Orthodox and Catholic converts: have you ever struggled between the two?

From another thread started by Tommy about the obstacles, I’d like to know about the converts:

Before you decided to convert to either Orthodoxy or Catholicism, have you ever struggled and dabbled between the two?

I have had my doubts before I decided to choose for Orthodoxy. Living with doubts and dabbling between the two has not been pleasant to me.

I know about the verses of st. Peter, etc.

I like Orthodoxy because I believe and love the eastern Traditions, incense, veneration, the standing, icons.

I have another question: which Orthodox and Catholic books do you recommend me to read? (I already have Scott Hahn’s , The Protestant’s Dilemma, The Orthodox Church by Timothy Ware)

I grew up Catholic, had doubts about it and ultimately chose in favor of Orthodoxy. I went through a period of about 2-3 years of trying to decide whether to convert, but haven’t had any serious doubts since then.

I am a cradle Catholic, however I seriously considered converting to Eastern Orthodoxy in my late teens. I attended Divine Liturgies and pretty much agreed with Orthodox theological peculiarities such as the the filioque controversy.

Then I had a ‘sea change’ back to Catholicism and am now a convinced Catholic. Looking at the state of Russian Orthodox Church under Putin and the extent to which it is complicit in the crimes of that regime against Ukraine have confirmed the prudence of that choice for me. There is such beauty and truth in Orthodoxy, yet I just cannot square that with the nation-statism that pervades its modern incarnation.

I utterly abhor caeseropapism and nationalism mixing with religion. In a decent country like Bulgaria or Greece, the national-church model works perfectly. In a bad country like Putinist Russia, well we see the results.

I still prefer certain elements of Orthodox theology (ie the more compassionate regard for sin, the less legalistic and more mystical emphasis etc.) but I will never again consider swimming the Bosphorus due to my disagreement with the ecclesiastical structure of Eastern Orthodoxy.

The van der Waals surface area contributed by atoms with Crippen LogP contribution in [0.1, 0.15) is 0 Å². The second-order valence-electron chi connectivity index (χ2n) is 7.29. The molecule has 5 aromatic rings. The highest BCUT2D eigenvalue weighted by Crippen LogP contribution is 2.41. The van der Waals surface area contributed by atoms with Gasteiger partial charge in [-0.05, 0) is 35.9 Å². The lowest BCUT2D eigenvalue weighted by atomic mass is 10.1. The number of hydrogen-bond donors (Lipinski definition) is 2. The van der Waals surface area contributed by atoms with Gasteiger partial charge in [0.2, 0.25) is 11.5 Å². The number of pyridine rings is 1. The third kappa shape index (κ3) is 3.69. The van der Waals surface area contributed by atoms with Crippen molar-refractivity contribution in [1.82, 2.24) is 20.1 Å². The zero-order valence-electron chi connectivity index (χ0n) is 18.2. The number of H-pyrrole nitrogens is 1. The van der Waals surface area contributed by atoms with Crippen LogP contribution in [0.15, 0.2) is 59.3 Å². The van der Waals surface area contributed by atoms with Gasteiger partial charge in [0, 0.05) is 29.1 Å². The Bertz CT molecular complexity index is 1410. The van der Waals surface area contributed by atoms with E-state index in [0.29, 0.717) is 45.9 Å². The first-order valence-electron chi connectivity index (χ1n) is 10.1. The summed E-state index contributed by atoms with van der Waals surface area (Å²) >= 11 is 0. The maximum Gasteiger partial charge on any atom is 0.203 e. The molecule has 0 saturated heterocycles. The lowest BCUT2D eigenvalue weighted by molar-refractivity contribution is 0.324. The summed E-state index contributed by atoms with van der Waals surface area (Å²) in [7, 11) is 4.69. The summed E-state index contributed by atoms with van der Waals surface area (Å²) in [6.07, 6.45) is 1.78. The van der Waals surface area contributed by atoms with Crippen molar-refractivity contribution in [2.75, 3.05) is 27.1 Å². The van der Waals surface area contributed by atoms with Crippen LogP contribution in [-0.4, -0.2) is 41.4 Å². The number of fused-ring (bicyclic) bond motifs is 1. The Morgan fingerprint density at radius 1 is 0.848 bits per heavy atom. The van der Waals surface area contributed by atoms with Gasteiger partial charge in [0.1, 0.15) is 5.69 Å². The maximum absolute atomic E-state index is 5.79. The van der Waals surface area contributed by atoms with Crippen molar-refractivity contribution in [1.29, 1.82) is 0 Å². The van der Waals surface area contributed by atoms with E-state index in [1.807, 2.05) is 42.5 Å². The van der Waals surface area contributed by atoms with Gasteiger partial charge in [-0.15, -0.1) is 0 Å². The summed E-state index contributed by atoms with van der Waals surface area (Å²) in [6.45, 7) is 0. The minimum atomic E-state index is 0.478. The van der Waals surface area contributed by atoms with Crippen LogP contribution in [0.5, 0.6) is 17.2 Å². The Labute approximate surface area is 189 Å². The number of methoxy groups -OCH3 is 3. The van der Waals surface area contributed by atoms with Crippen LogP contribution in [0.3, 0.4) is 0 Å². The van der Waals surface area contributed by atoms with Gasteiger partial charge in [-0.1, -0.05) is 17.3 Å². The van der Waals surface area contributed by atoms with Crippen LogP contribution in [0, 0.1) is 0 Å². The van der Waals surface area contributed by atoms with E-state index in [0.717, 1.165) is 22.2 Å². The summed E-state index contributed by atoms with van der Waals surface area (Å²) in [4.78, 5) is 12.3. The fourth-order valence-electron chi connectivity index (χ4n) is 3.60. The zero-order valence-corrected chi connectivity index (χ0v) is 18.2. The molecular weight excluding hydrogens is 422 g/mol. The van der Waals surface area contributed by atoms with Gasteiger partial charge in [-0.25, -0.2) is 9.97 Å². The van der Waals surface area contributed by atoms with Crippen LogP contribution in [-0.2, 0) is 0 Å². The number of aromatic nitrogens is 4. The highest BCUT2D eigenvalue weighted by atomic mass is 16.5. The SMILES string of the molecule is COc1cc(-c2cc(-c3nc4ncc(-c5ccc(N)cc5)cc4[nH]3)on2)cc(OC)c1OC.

Hesychasm is wonderful and the Catholic Church has much to learn from Eastern Christian traditions (I do believe that Orthodoxy excels Catholicism in certain theological areas), however Eastern Orthodoxy does not attract me anymore as a potential ‘home’, at least not while the Moscow Patriarchate acts the way it acts.

They believe Linus, not Peter, was the first Pope?

I’ll be following this thread. Having to choose between four Churches (all claiming to have direct Apostolic lineage) is unpleasant to me, too. That said, I trust that The Lord will guide me.

At the moment, I am leaning most towards Eastern Orthodoxy.

I guess it depends on how you define “pope?”

I never had to choose. The Eastern Catholic church suits me just fine. Love the Divine Liturgy of St John Chrysostom and grateful that I have that option.

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Let us not forget about the beauty of the Eastern Rites, specifically the Byzantine Rite. Preferring a beautiful eastern Liturgy, rather than Latin, is not truly a reason to chose an Orthodox church over the Catholic Church. The Catholic Church has many Rites all of which are beautiful.

May God Abundantly Bless you

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Yes, the Catholic Church has the same Rites as the Eastern Orthodox, Oriental Orthodox and Church of the East.

The Catholic Church (via the Eastern Rites) has all of the different Christian Rites of the Apostolic Churches.

So liturgy and theology shouldn’t be a deciding factor. The question should be do you believe that Peter and his successors were given a special role or not?

If you believe it, then you should be Catholic. But you don’t have to be a Roman Rite Catholic (aka Latin Catholic or Roman Catholic), as you can be a Byzantine Catholic, Coptic Catholic, Armenian Catholic, Maronite Catholic, etc.

God Bless!

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I was baptized Lutheran-Missouri Synod, grew up Assemblies of God/Charismatic Evangelical, drifted away in my late teens, drifted back toward Methodism, rejected churches again, had a spiritual crisis, almost joined Eastern Orthodoxy(OCA) until questions about their teaching on the Papacy, and converted to Catholicism. This Easter vigil will have marked 3 years, but I’m realizing the importance of reconnecting with fellow Confirmandi and people my own age. You start to feel isolated and fatigued, and it seems like very few care until they get married and want to set a good example for their kids. That’s possibly a fatigue and depression-induced generalization.